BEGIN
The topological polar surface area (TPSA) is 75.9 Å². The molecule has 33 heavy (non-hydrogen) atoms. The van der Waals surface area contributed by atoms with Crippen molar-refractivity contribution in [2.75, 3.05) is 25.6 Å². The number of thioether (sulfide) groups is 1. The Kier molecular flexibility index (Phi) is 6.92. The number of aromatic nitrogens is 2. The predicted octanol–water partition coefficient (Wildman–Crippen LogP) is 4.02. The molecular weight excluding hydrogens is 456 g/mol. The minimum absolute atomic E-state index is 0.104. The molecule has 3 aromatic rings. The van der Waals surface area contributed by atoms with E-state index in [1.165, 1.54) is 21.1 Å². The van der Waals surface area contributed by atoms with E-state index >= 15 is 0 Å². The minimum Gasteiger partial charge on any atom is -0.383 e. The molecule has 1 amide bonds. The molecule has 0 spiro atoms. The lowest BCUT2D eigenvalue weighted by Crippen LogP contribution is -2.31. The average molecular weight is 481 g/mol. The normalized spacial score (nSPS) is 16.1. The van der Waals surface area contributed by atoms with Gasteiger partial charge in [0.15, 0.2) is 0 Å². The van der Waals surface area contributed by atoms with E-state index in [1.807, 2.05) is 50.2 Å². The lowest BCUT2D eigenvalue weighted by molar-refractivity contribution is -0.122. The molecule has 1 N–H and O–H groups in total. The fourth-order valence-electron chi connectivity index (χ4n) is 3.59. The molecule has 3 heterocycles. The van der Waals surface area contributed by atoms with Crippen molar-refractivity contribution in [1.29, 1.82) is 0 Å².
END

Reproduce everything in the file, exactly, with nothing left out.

The topological polar surface area (TPSA) is 75.9 Å². The molecule has 33 heavy (non-hydrogen) atoms. The van der Waals surface area contributed by atoms with Crippen molar-refractivity contribution in [2.75, 3.05) is 25.6 Å². The number of thioether (sulfide) groups is 1. The Kier molecular flexibility index (Phi) is 6.92. The number of aromatic nitrogens is 2. The predicted octanol–water partition coefficient (Wildman–Crippen LogP) is 4.02. The molecular weight excluding hydrogens is 456 g/mol. The minimum absolute atomic E-state index is 0.104. The molecule has 3 aromatic rings. The van der Waals surface area contributed by atoms with E-state index in [1.165, 1.54) is 21.1 Å². The van der Waals surface area contributed by atoms with E-state index >= 15 is 0 Å². The minimum Gasteiger partial charge on any atom is -0.383 e. The molecule has 1 amide bonds. The molecule has 0 spiro atoms. The lowest BCUT2D eigenvalue weighted by Crippen LogP contribution is -2.31. The average molecular weight is 481 g/mol. The normalized spacial score (nSPS) is 16.1. The van der Waals surface area contributed by atoms with Gasteiger partial charge in [0.15, 0.2) is 0 Å². The van der Waals surface area contributed by atoms with E-state index in [1.807, 2.05) is 50.2 Å². The lowest BCUT2D eigenvalue weighted by molar-refractivity contribution is -0.122. The molecule has 1 N–H and O–H groups in total. The fourth-order valence-electron chi connectivity index (χ4n) is 3.59. The molecule has 3 heterocycles. The van der Waals surface area contributed by atoms with Crippen molar-refractivity contribution in [1.29, 1.82) is 0 Å².